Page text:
Despite this, the dimensions of the backboard would usually be the same as the outer dimensions of the mount, so whatever way you look at it swapping images between frames need not be that difficult.

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    Re: Selling Images.....Where To Start

    Quote Originally Posted by revi View Post
    What are thoughts here on prints behind acrylic (either bonded or printed straight on the acrylic, then there's a back layer with possibility of an attachment, so RTH). Those might be a less pricey solution than framed behind glass.

    Remco
    This method seems to be increasingly popular and can look very tasteful if you get the right kind of kit. It does simplify the framing process greatly aswell, but to do it well is not cheap.
    If you aim to sell framed images and are still unsure of your target market, my advice would be to frame in black or natural wood such as ash, and use white to off white mounts. These styles sit well with most peoples tastes and will certainly be some of the cheaper options available to you.
    Many framers will offer bulk discounts, particularly if you buy the same size and style frame. If you do decide to work with a framer, ask if he stocks any minerva/polycor mouldings. These are made of plastic and are much cheaper than their wooden counterparts but the finishes are still generally very pleasing. Also make your framer aware that you are trying to sell your work and if all goes to plan you will offer him repeat custom!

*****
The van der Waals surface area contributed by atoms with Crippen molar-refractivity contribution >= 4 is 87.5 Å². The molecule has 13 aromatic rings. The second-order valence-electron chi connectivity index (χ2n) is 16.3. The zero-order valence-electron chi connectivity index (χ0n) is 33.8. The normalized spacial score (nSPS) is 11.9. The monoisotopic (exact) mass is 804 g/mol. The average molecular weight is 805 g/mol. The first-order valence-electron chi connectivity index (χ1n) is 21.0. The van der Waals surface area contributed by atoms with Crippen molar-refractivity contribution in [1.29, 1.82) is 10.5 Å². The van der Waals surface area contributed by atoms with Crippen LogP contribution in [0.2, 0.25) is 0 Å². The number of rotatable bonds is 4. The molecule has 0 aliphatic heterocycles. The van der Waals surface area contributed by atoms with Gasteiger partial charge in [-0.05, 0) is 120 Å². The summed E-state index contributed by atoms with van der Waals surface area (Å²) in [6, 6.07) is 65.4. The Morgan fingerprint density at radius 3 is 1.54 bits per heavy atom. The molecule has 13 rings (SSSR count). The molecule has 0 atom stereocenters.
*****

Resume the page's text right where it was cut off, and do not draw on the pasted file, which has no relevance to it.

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    Re: Selling Images.....Where To Start

    I intend on making several posts to this thread since I need to be soon off to work and my time is limited.

    First off, learn how to price your photography and a key element is scope. If you sell a one off print, that would bring a very different price than selling a license for the buyer to print your image in some form to be sold to or seen by millions.

    I have actually seen commercially mass produced calendars for sale in book stores that gave image credit solely to the stock photography web site where they got them. Not a single photographer was named and even worse the complete photo collection cost the calendar publisher no more than about $50US ! Be warned, stock photography in the digital age is a rip off.

    This is a must read for anyone whether they plan on selling finished prints or going into licensed sales:

    American Society of Media Photographers' Licensing Guide

    I'll post more later, this link is a lot to read as it is already.

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    Re: Selling Images.....Where To Start

    Another quickie reference:

    Rangefinder magazine's article "Online vs In-studio Sales" by Sal Cincotta

    Putting your photography online is a start but as Sal points out, there are better ways to present your work to get sales. Sal's article is addressed towards professional photographers who are hired by clients, but the realization that few buyers actually spend money for online presented photography is something that needs to be understood.

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    Re: Selling Images.....Where To Start

    Quote Originally Posted by MrGladstone View Post
    Building frames is not particularly difficult. Especially your average photo frame. The difficult part is choosing the right frame for the image, unless you just stick to boring old black I make frames for a living and although I have known framers stick images to backboards, I personally do not, preffering the more reversible method of attaching the image to the top edge of the mount.
    Despite this, the dimensions of the backboard would usually be the same as the outer dimensions of the mount, so whatever way you look at it swapping images between frames need not be that difficult.
    Hi Tom,

    Out of interest, what equipment would be needed for someone who wanted to be able to do low volume / high labour framing? It's something I'm interested in getting into -- just wondering where one starts?

  19. #19